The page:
Probe finds 'gross mismanagement' by ex-CIDA bureaucrat

Public Sector Integrity Commissioner Mario Dion



OTTAWA - A high-level bureaucrat ran his own consulting business using government staff, tools and time, a new investigation by the federal integrity watchdog found.

Public Sector Integrity Commissioner Mario Dion slammed the unnamed director general at the Canadian International Development Agency - responsible for helping the world's poorest people - for "gross mismanagement" for furthering his own business interests on the taxpayer dime.

Dion said Tuesday: "The gentleman was not making millions on the side" but "was engaged very frequently on personal business activities during work hours over a prolonged period of time."

The report tabled in Parliament cited the bureaucrat's "repetitive and persistent" use of CIDA resources and the "willful and deliberate nature of his behaviour."

The investigation found the executive -- working as a consultant in the same field as his agency work -- also accepted private contracts with organizations working with the federal government.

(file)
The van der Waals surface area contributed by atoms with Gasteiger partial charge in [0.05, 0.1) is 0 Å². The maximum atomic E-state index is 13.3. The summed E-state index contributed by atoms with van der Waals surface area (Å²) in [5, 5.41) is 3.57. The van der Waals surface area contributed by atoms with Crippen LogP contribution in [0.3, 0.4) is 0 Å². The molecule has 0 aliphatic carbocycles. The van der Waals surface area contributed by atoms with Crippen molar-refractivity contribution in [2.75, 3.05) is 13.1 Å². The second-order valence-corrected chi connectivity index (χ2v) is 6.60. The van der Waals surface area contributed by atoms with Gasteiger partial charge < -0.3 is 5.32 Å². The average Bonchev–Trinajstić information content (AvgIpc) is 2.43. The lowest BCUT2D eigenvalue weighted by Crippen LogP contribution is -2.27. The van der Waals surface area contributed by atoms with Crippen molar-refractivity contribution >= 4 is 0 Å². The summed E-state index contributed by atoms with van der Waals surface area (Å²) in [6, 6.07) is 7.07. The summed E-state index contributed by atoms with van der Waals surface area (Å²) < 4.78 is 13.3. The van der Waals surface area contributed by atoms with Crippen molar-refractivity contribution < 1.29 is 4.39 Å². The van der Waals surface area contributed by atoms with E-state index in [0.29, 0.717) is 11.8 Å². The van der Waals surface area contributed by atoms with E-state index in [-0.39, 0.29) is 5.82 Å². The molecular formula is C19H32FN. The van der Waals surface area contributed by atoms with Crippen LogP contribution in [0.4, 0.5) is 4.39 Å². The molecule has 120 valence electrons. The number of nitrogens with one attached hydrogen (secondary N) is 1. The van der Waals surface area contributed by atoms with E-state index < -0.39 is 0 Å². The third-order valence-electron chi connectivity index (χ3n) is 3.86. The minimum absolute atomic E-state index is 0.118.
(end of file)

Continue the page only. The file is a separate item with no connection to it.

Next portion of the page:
The bureaucrat left government while the investigation was ongoing.

"This is a case of an individual trying to personally profit from his government position," International Co-operation Minister Julian Fantino said in a statement. "Further steps have been taken."

CIDA noted the bureaucrat's actions on his employment file, making it difficult for him to find future work with the feds.

In his report, Dion recommends CIDA ensure its employees are regularly reminded of code of conduct obligations and that CIDA put in place a system to track the abuse of government resources.

In the report, CIDA president Margaret Biggs said she's "deeply concerned" by the former employe's actions.

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